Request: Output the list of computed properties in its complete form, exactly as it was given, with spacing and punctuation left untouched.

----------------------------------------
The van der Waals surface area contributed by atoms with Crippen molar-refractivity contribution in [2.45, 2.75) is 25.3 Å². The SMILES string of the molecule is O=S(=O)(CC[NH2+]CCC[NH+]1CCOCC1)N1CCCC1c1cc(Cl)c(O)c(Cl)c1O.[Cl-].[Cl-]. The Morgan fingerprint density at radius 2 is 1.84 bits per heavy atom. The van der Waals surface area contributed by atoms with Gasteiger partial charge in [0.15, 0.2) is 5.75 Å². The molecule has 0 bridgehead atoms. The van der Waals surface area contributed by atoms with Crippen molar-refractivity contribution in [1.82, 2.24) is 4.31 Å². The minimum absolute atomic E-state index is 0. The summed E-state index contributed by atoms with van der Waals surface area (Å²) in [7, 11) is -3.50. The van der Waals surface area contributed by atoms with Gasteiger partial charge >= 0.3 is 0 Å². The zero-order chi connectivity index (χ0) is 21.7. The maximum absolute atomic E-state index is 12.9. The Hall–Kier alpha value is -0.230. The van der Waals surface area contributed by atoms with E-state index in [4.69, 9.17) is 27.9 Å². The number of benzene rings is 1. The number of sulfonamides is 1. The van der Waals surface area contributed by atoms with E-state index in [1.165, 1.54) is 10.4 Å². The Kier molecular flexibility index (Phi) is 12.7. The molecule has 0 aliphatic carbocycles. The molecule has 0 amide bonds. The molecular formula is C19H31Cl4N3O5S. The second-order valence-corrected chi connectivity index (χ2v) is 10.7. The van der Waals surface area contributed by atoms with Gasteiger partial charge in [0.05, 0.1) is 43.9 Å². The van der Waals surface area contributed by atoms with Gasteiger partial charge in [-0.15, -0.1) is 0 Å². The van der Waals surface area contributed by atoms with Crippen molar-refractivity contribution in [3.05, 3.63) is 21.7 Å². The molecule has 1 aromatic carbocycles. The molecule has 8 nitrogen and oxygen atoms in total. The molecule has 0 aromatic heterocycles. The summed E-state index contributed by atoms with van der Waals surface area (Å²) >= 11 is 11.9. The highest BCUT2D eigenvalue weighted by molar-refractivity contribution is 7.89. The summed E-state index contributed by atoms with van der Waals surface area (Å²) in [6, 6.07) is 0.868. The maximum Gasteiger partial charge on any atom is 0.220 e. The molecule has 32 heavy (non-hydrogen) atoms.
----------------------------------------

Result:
The van der Waals surface area contributed by atoms with Crippen molar-refractivity contribution in [2.45, 2.75) is 25.3 Å². The SMILES string of the molecule is O=S(=O)(CC[NH2+]CCC[NH+]1CCOCC1)N1CCCC1c1cc(Cl)c(O)c(Cl)c1O.[Cl-].[Cl-]. The Morgan fingerprint density at radius 2 is 1.84 bits per heavy atom. The van der Waals surface area contributed by atoms with Gasteiger partial charge in [0.15, 0.2) is 5.75 Å². The molecule has 0 bridgehead atoms. The van der Waals surface area contributed by atoms with Crippen molar-refractivity contribution in [1.82, 2.24) is 4.31 Å². The minimum absolute atomic E-state index is 0. The summed E-state index contributed by atoms with van der Waals surface area (Å²) in [7, 11) is -3.50. The van der Waals surface area contributed by atoms with Gasteiger partial charge >= 0.3 is 0 Å². The zero-order chi connectivity index (χ0) is 21.7. The maximum absolute atomic E-state index is 12.9. The Hall–Kier alpha value is -0.230. The van der Waals surface area contributed by atoms with E-state index in [4.69, 9.17) is 27.9 Å². The number of benzene rings is 1. The number of sulfonamides is 1. The van der Waals surface area contributed by atoms with E-state index in [1.165, 1.54) is 10.4 Å². The Kier molecular flexibility index (Phi) is 12.7. The molecule has 0 aliphatic carbocycles. The molecule has 0 amide bonds. The molecular formula is C19H31Cl4N3O5S. The second-order valence-corrected chi connectivity index (χ2v) is 10.7. The van der Waals surface area contributed by atoms with Gasteiger partial charge in [0.05, 0.1) is 43.9 Å². The van der Waals surface area contributed by atoms with Gasteiger partial charge in [-0.15, -0.1) is 0 Å². The van der Waals surface area contributed by atoms with Crippen molar-refractivity contribution in [3.05, 3.63) is 21.7 Å². The molecule has 1 aromatic carbocycles. The molecule has 8 nitrogen and oxygen atoms in total. The molecule has 0 aromatic heterocycles. The summed E-state index contributed by atoms with van der Waals surface area (Å²) >= 11 is 11.9. The highest BCUT2D eigenvalue weighted by molar-refractivity contribution is 7.89. The summed E-state index contributed by atoms with van der Waals surface area (Å²) in [6, 6.07) is 0.868. The maximum Gasteiger partial charge on any atom is 0.220 e. The molecule has 32 heavy (non-hydrogen) atoms.